Dale Nauertz’s review published on Letterboxd:
Within the first scene, Eddie Murphy, playing Rudy Ray Moore, calls Snoop Dogg, playing a deejay at a record store, a "rat-soup eating mother fucker" and I knew that I was in good hands. I have only seen one film from Rudy Ray Moore, but this simple dialogue exchange was enough to convince me that the people involved in this movie had done their homework and knew what they were doing.
"Dolemite Is My Name" is the story of Moore, a man who kept trying and trying to break through in show business despite setback after setback. He had come to Hollywood to be the next Sammy Davis Jr., had traveled the country doing a vaudeville act and trying to be a singer. But as we meet him in this movie, he is working at a record store where he can't even get his records played by the afore-mentioned deejay. He's working a mic at a local night club introducing music acts and is only given five minutes to do his own thing. He's still trying, but one gets the sense that it's harder and harder for him to keep at it, to keep plugging away despite the apathy and disinterest of everyone toward his ambitions.
But he appropriates some stories told by a local wino, makes them his own, and tries out a new persona one night at the night club and BAM! Dolemite is born, and the success that has eluded Moore his whole life suddenly seems like it might be within his grasp at long last.
Eddie Murphy plays Rudy Ray Moore with infectious energy, passion, and obvious affection. I've always been an Eddie Murphy fan, as far back as I can remember (when I was growing up, "Beverly Hills Cop", "Trading Places" and "Coming to America" were in heavy rotation in out family's VCR) and I've continued rooting for Eddie despite the dry periods. I've watched the lesser Murphy films and still gotten some amusement out of them (I was one of the five people who saw "The Adventures of Pluto Nash" in the theater, for instance) but I've always hoped that he would come roaring back with a vehicle that made full use of his great talents. I had high hopes for "Dolemite is My Name" when I first heard about it, and I was anxiously anticipating it all year. And I am delighted to report that the movie did not disappoint, not in the least. Seeing Eddie curse and rant again, seeing him headline a movie made for grown-ups after the years of family-friendly nonsense, was a revelation. It was a tonic for my soul and an affirmation of my love for this man. Every "motherfucker" he drops here was not only perfect to convey the legend of Rudy Ray Moore, but absolute music to my ears. I was in something close to bliss while watching this movie, and not just because Eddie is finally doing a movie for grown-ups, but because he finally gets a role that lets him demonstrate every ounce of his talent, a role containing multitudes and facets and complexities. He's a dreamer and a loser and a man who succeeds on the sheer strength of his will to succeed, to make himself famous, and Eddie shines in that role. He makes a meal of it. He better get a motherfucking Oscar nomination and, this time, I'd love to see him win. The role of Rudy Ray Moore takes everything that Eddie has ever done onscreen, combines it, and enriches it. There's tons of humor, genuine pathos, desperation and a nearly palpable ache and longing within Moore as Eddie portrays him.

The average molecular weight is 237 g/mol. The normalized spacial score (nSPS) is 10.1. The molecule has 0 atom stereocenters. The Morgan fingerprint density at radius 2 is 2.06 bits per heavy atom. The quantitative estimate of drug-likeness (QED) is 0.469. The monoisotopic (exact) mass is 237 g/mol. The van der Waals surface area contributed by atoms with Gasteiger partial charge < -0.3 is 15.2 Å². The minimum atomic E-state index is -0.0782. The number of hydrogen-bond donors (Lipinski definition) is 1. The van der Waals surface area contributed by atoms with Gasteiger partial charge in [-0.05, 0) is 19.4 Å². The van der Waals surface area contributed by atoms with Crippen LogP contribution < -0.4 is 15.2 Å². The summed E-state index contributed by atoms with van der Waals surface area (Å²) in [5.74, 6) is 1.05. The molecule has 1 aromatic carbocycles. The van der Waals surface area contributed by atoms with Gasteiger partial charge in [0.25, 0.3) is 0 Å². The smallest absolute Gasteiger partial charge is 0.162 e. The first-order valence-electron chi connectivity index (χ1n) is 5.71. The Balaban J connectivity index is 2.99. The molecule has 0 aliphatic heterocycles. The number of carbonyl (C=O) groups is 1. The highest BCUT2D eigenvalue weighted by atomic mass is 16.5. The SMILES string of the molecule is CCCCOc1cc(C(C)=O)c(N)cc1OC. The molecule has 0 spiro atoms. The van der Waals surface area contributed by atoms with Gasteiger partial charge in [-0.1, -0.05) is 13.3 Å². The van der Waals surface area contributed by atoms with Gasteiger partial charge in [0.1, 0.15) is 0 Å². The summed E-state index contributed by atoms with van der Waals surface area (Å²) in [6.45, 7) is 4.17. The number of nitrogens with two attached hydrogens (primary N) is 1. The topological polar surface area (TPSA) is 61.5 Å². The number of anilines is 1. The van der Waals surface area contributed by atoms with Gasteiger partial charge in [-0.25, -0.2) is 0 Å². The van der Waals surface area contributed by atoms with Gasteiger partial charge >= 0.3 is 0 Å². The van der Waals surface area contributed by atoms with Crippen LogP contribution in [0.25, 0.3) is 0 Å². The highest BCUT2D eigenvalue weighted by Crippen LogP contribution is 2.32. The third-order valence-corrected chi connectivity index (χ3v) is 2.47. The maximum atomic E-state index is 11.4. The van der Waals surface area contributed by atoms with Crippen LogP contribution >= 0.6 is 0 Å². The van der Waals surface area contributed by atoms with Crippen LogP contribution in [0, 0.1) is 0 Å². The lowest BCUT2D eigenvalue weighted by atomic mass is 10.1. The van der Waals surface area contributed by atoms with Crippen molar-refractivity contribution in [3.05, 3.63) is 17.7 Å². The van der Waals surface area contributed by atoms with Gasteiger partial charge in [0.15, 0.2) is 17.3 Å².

It's rare to see a movie that's both filthy and heartwarming, but both of those describe the greatness of "Dolemite Is My Name". It's a life-affirming, feel-good story about following your dreams and believing in your self and shaking off setbacks. It's also a hilarious story of an insane film production that made me laugh harder and longer and louder than anything else I've seen this year. Not only does Eddie amaze and delight here, but the direction is phenomenal. It lingers enough for us to feel the atmosphere and vibe of every moment, but is propulsive enough that I felt as though I were on a roller coaster ride. Craig Brewer does exceptional work here. So do screenwriters Scott Alexander and Larry Karaszewski. They craft a strong foundation, which the actors and director and crew elaborate masterfully upon. But you get the sense that it's all there on the page, merely amplified and enlivened by every other aspect.
But it bears repeating that this cast is great. Keegan Michael Key, Craig Robinson, Mike Epps, Tituss Burgess, Da'Vine Joy Randolph (particularly great) and especially Wesley Snipes are all wonderful here. Like Murphy, though, Wesley Snipes seems to be relishing having a role this meaty and complex and downright hilarious to sink his teeth into. This is the best I've seen him in twenty years (or, at least since "Blade 2") and he, too, is worthy of an Oscar nom.
"Dolemite Is My Name" is a winner on every level. It tells a story that you can't believe is true with great performances across the board, sequences that are absolutely gut-busting, it's quotable as all hell, funky and cool and endearing and sweet and exuberant and wild and uplifting and brilliant. It even gave me a new appreciation for "Dolemite" as a film. Even without knowing any of its back-story, I could tell that "Dolemite", shaky and flawed as it was, was an obvious labor of love brought to life through passion and tenacity. "Dolemite Is My Name" confirms that...and then some.